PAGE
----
I for one welcome the departure of Cesc Fabregas and Samir Nasri. Full disclosure, Fabregas is my favourite player at Arsenal and wear his no 4 jersey proudly to all the matches. You will find fewer fans more bereft when he leaves. And yet, there is a sense of overwhelming relief when he finally signs on the dotted line which brings this whole exhausting and none too edifying saga to closure.
To a generation of fans, he will first and foremost be an Arsenal player even as he looks to spend the better part of his career matter at Barca. There is an indelible image of Fabregas and Mathieu Flamini (another player who Arsenal fans cherish) wrestle the ball away from Nemanja Vidic and Patrice Evra after an epic struggle and moments later Emmanuel Eboue laid a beauty of a cross that Thierry Henry got his head onto for a 2-0 win against Man Utd. That goal was not just a goal as much as it was the infinite possibilities of what the Gunners under Fabregas could accomplish if they set their mind to it.
That was in 2007. For Fabregas the cast of characters who could share in those magical moments melted away in front of his eyes over the years. Even as he grew in stature to become one of football’s leading lights one sensed a feeling of loneliness on the pitch and even despondency with each year bringing little success. On the pitch he had his best season in 2009-10 despite struggling with injuries and the additional responsibility of team captain. Who can forget Fabregas and his heroics in the dying minutes of the first leg of the CL quarterfinals against Barca? Taking a penalty with his broken leg and immediately after the adrenaline surge had worn off collapse in pain.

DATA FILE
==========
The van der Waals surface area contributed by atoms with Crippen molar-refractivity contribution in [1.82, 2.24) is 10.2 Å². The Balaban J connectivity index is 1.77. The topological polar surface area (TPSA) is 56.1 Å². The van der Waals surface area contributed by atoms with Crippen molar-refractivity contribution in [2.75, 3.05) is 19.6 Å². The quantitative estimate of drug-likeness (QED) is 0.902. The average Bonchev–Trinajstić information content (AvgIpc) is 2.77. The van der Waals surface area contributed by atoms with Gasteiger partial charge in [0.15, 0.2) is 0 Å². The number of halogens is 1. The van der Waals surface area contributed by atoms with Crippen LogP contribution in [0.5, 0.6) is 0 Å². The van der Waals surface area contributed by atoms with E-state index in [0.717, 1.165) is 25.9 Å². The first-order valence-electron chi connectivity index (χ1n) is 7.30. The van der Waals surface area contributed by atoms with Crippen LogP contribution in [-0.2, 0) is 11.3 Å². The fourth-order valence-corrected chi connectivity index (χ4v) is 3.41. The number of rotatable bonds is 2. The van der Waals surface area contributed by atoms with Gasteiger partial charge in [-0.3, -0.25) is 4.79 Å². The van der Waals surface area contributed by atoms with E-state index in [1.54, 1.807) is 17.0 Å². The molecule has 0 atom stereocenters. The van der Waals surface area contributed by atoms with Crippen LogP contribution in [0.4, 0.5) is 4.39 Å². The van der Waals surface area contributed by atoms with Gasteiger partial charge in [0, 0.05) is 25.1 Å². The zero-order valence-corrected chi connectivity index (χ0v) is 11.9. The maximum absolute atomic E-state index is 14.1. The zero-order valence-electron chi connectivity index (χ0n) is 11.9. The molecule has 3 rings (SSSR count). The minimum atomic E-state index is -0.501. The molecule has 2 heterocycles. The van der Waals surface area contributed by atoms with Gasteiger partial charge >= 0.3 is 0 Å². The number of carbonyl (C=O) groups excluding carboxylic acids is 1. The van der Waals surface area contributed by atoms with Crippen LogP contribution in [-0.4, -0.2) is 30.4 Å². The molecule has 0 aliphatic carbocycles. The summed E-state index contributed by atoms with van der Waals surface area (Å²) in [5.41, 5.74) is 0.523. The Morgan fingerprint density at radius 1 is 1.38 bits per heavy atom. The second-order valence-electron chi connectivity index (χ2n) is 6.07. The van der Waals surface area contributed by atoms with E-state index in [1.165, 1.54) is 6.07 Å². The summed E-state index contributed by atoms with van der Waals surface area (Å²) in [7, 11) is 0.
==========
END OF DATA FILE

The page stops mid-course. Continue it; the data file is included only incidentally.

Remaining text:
A year later his failed backheel against Barca was described less charitably as a moment of subversion. It was clear this was a deeply unhappy player who had been persuaded by Wenger to stay on with promises that this year would be different. It turned out to be the same. Their close father- son relationship was further damaged with Fabregas’s strong insinuations in a Spanish publication that Wenger would have been fired if he had been in La Liga for his lack of success. A shocked Wenger insisted his captain was probably misquoted and Fabregas did backtrack even as he left the essence of his accusations intact.
That backheel embodied the increasing ambivalence felt by fans towards Fabregas. He is Arsenal’s most gifted player by far, yet at the same time, his questionable half throttle performances were becoming more obvious, the result of injury or more cynically, by design. Would Wenger, by a miracle manage to keep him on for another year, expect his protege, the 16 year old stripling who first came to Arsenal in 2003, to leave aside his sense of betrayal and perform as if nothing had changed?
With all the water under the bridge the chances of Fabregas Twittering a la Joey Barton about his sense of frustration with transfers and lack of faith in his coach would be a far more realistic possibility. Further shredding every shred of dignity. At least we’re spared that unseemly outcome and he departs with the very best wishes of every fan proud to call themselves Gunners. He goes to a club where “All players are equal, but some players are more equal than others”. Animal Farm analogies aside at Barca he would be unburdened by the crushing expectations of pulling a rabbit out of the hat.
Now there is no recourse but to give Arsenal a badly needed shot of rejuvenation. Even the most die hard AKB fans will have to acknowledge that the present status quo is untenable.